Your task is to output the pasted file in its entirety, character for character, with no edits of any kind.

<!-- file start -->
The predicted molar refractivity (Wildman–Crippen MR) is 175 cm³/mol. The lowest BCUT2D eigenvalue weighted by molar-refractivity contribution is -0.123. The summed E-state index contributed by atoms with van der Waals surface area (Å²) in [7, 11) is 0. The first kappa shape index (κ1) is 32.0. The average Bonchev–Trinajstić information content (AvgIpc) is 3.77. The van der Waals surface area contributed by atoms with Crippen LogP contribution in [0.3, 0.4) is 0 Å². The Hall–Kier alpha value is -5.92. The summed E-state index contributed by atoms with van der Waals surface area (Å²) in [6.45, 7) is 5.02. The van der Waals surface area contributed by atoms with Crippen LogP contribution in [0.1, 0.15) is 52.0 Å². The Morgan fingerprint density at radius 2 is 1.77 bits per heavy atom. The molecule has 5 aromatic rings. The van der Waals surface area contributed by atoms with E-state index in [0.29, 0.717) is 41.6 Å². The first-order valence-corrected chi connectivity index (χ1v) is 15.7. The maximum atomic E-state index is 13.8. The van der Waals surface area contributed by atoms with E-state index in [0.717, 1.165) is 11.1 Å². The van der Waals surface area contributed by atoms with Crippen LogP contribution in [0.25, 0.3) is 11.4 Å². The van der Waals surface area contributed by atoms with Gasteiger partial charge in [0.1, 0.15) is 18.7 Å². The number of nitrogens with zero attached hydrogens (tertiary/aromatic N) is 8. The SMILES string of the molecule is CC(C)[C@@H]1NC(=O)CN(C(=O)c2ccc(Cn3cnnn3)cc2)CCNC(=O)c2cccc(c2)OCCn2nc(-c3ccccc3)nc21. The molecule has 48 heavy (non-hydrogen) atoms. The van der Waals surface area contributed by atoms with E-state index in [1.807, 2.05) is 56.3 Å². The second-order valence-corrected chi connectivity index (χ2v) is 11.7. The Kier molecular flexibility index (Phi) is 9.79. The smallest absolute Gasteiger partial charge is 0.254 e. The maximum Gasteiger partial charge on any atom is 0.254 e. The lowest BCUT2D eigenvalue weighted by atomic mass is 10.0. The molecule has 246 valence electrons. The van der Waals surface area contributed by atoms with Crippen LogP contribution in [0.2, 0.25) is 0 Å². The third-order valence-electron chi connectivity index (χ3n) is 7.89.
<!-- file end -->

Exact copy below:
The predicted molar refractivity (Wildman–Crippen MR) is 175 cm³/mol. The lowest BCUT2D eigenvalue weighted by molar-refractivity contribution is -0.123. The summed E-state index contributed by atoms with van der Waals surface area (Å²) in [7, 11) is 0. The first kappa shape index (κ1) is 32.0. The average Bonchev–Trinajstić information content (AvgIpc) is 3.77. The van der Waals surface area contributed by atoms with Crippen LogP contribution in [0.3, 0.4) is 0 Å². The Hall–Kier alpha value is -5.92. The summed E-state index contributed by atoms with van der Waals surface area (Å²) in [6.45, 7) is 5.02. The van der Waals surface area contributed by atoms with Crippen LogP contribution in [0.1, 0.15) is 52.0 Å². The Morgan fingerprint density at radius 2 is 1.77 bits per heavy atom. The molecule has 5 aromatic rings. The van der Waals surface area contributed by atoms with E-state index in [0.29, 0.717) is 41.6 Å². The first-order valence-corrected chi connectivity index (χ1v) is 15.7. The maximum atomic E-state index is 13.8. The van der Waals surface area contributed by atoms with E-state index in [0.717, 1.165) is 11.1 Å². The van der Waals surface area contributed by atoms with Crippen LogP contribution in [0.25, 0.3) is 11.4 Å². The van der Waals surface area contributed by atoms with Gasteiger partial charge in [0.1, 0.15) is 18.7 Å². The number of nitrogens with zero attached hydrogens (tertiary/aromatic N) is 8. The SMILES string of the molecule is CC(C)[C@@H]1NC(=O)CN(C(=O)c2ccc(Cn3cnnn3)cc2)CCNC(=O)c2cccc(c2)OCCn2nc(-c3ccccc3)nc21. The molecule has 48 heavy (non-hydrogen) atoms. The van der Waals surface area contributed by atoms with E-state index in [1.807, 2.05) is 56.3 Å². The second-order valence-corrected chi connectivity index (χ2v) is 11.7. The Kier molecular flexibility index (Phi) is 9.79. The smallest absolute Gasteiger partial charge is 0.254 e. The maximum Gasteiger partial charge on any atom is 0.254 e. The lowest BCUT2D eigenvalue weighted by atomic mass is 10.0. The molecule has 246 valence electrons. The van der Waals surface area contributed by atoms with Crippen LogP contribution in [0.2, 0.25) is 0 Å². The third-order valence-electron chi connectivity index (χ3n) is 7.89.